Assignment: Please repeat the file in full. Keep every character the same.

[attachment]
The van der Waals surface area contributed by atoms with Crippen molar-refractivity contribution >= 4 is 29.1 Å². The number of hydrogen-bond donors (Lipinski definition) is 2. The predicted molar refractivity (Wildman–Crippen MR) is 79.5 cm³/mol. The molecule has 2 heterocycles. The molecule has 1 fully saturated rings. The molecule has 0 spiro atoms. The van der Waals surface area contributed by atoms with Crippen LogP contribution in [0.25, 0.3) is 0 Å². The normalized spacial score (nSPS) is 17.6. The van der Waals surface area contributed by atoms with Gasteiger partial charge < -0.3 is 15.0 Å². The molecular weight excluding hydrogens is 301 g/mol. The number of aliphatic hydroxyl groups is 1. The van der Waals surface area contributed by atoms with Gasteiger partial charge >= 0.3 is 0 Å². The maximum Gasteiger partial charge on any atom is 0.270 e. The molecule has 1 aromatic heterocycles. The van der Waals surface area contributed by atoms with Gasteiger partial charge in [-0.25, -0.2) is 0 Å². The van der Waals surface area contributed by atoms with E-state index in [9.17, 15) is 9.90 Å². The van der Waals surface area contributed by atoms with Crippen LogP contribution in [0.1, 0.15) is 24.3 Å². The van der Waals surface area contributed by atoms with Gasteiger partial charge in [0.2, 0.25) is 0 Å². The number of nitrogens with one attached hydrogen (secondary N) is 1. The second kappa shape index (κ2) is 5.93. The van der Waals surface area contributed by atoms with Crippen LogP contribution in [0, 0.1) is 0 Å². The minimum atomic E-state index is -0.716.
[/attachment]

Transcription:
The van der Waals surface area contributed by atoms with Crippen molar-refractivity contribution >= 4 is 29.1 Å². The number of hydrogen-bond donors (Lipinski definition) is 2. The predicted molar refractivity (Wildman–Crippen MR) is 79.5 cm³/mol. The molecule has 2 heterocycles. The molecule has 1 fully saturated rings. The molecule has 0 spiro atoms. The van der Waals surface area contributed by atoms with Crippen LogP contribution in [0.25, 0.3) is 0 Å². The normalized spacial score (nSPS) is 17.6. The van der Waals surface area contributed by atoms with Gasteiger partial charge < -0.3 is 15.0 Å². The molecular weight excluding hydrogens is 301 g/mol. The number of aliphatic hydroxyl groups is 1. The van der Waals surface area contributed by atoms with Gasteiger partial charge >= 0.3 is 0 Å². The maximum Gasteiger partial charge on any atom is 0.270 e. The molecule has 1 aromatic heterocycles. The van der Waals surface area contributed by atoms with Gasteiger partial charge in [-0.25, -0.2) is 0 Å². The van der Waals surface area contributed by atoms with E-state index in [9.17, 15) is 9.90 Å². The van der Waals surface area contributed by atoms with Crippen LogP contribution in [0.1, 0.15) is 24.3 Å². The van der Waals surface area contributed by atoms with Gasteiger partial charge in [0.2, 0.25) is 0 Å². The number of nitrogens with one attached hydrogen (secondary N) is 1. The second kappa shape index (κ2) is 5.93. The van der Waals surface area contributed by atoms with Crippen LogP contribution in [0, 0.1) is 0 Å². The minimum atomic E-state index is -0.716.